More than 60 cases of what is now called MERS, including 38 deaths, have been recorded by the World Health Organization in the past year, mostly in Saudi Arabia. So far, illnesses haven’t spread as quickly as SARS did in 2003, ultimately triggering a global outbreak that killed about 800 people.
An international team of doctors who investigated nearly two dozen cases in eastern Saudi Arabia found the new coronavirus has some striking similarities to SARS. Unlike SARS, though, scientists remain baffled as to the source of MERS.
In a worrying finding, the team said MERS (Middle East respiratory syndrome) not only spreads easily between people, but within hospitals. That was also the case with SARS, a distant relative of the new virus.
“To me, this felt a lot like SARS did,” said Dr. Trish Perl, a senior hospital epidemiologist at Johns Hopkins Medicine, who was part of the team. Their report was published online Wednesday in the New England Journal of Medicine.
Perl said they couldn’t nail down how it was spread in every case — through droplets from sneezing or coughing, or a more indirect route. Some of the hospital patients weren’t close to the infected person, but somehow picked up the virus.
“In the right circumstances, the spread could be explosive,” said Perl, while emphasizing that the team only had a snapshot of one MERS cluster in Saudi Arabia.
Cases have continued to trickle in, and there appears to be an ongoing outbreak in Saudi Arabia. MERS cases have also been reported in Jordan, Qatar, the United Arab Emirates, Britain, France, Germany, Italy and Tunisia. Most have had a direct connection to the Middle East region.
In the Saudi cluster that was investigated, certain patients infected many more people than would be expected, Perl said. One patient who was receiving dialysis treatment spread MERS to seven others, including fellow dialysis patients at the same hospital. During SARS, such patients were known as “superspreaders” and effectively seeded outbreaks in numerous countries.
Perl and colleagues also concluded that symptoms of both diseases are similar, with an initial fever and cough that may last for a few days before pneumonia develops.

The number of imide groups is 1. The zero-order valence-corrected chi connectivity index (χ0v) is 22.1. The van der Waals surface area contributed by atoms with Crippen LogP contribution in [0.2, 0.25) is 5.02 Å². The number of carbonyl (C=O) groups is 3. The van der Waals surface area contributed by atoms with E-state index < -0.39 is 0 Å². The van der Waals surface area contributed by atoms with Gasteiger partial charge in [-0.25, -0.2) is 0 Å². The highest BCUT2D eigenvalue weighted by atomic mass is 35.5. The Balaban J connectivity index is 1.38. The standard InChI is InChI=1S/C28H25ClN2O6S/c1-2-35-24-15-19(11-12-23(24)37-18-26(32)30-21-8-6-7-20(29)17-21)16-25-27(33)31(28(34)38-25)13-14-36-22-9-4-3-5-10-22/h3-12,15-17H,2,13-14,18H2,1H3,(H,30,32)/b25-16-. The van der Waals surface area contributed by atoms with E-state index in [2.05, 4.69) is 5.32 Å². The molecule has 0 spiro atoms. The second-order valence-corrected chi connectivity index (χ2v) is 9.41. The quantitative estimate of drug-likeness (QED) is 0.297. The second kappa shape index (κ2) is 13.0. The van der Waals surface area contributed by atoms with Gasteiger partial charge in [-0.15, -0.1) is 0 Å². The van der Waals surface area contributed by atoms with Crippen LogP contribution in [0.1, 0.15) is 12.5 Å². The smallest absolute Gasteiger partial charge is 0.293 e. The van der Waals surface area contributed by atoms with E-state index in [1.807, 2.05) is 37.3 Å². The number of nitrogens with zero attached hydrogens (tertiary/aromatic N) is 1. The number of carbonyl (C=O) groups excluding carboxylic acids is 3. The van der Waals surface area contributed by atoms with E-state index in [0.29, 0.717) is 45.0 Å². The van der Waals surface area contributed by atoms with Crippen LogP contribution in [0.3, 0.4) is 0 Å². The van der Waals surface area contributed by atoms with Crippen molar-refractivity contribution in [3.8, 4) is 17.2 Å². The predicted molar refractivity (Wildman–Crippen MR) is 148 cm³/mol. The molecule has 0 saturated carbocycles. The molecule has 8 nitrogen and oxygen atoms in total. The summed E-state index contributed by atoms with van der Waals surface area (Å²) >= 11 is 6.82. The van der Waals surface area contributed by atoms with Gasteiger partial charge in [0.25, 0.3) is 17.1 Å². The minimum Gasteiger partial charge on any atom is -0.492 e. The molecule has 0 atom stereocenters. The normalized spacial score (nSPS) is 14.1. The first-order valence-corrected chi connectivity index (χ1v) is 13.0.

But MERS appears far more lethal. Compared to SARS’ 8 percent death rate, the fatality rate for MERS in the Saudi outbreak was about 65 percent, though the experts could be missing mild cases that might skew the figures.
While SARS was traced to bats before jumping to humans via civet cats, the source of the MERS virus remains a mystery. It is most closely related to a bat virus though some experts suspect people may be getting sick from animals like camels or goats. Another hypothesis is that infected bats may be contaminating foods like dates, commonly harvested and eaten in Saudi Arabia.
Doctors around the world have struggled to treat patients. “We need more information from other countries to find out what the best treatment is,” said Dr. Clemens Wendtner, who treated a MERS patient who later died in Munich. “Our patient got everything possible and it still didn’t help him.”
Other experts said there are enough worrying signs about MERS that it can’t yet be written off, despite the relatively small number of cases it has caused.
“As long as it is around, it has every opportunity at the genetic roulette table to turn into something more dangerous,” said Michael Osterholm, an infectious diseases expert at the University of Minnesota.
WHO Director-General Dr. Margaret Chan has previously called MERS the single biggest public health threat and acknowledged officials were “empty-handed” regarding prevention measures.
“We understand too little about this virus when viewed against the magnitude of its potential threat,” she said last month in Geneva.
At a meeting this weekend in Cairo, WHO will meet with other experts to discuss MERS and to possibly develop guidelines for next month’s Ramadan, when millions of Muslim pilgrims will be visiting Saudi Arabia.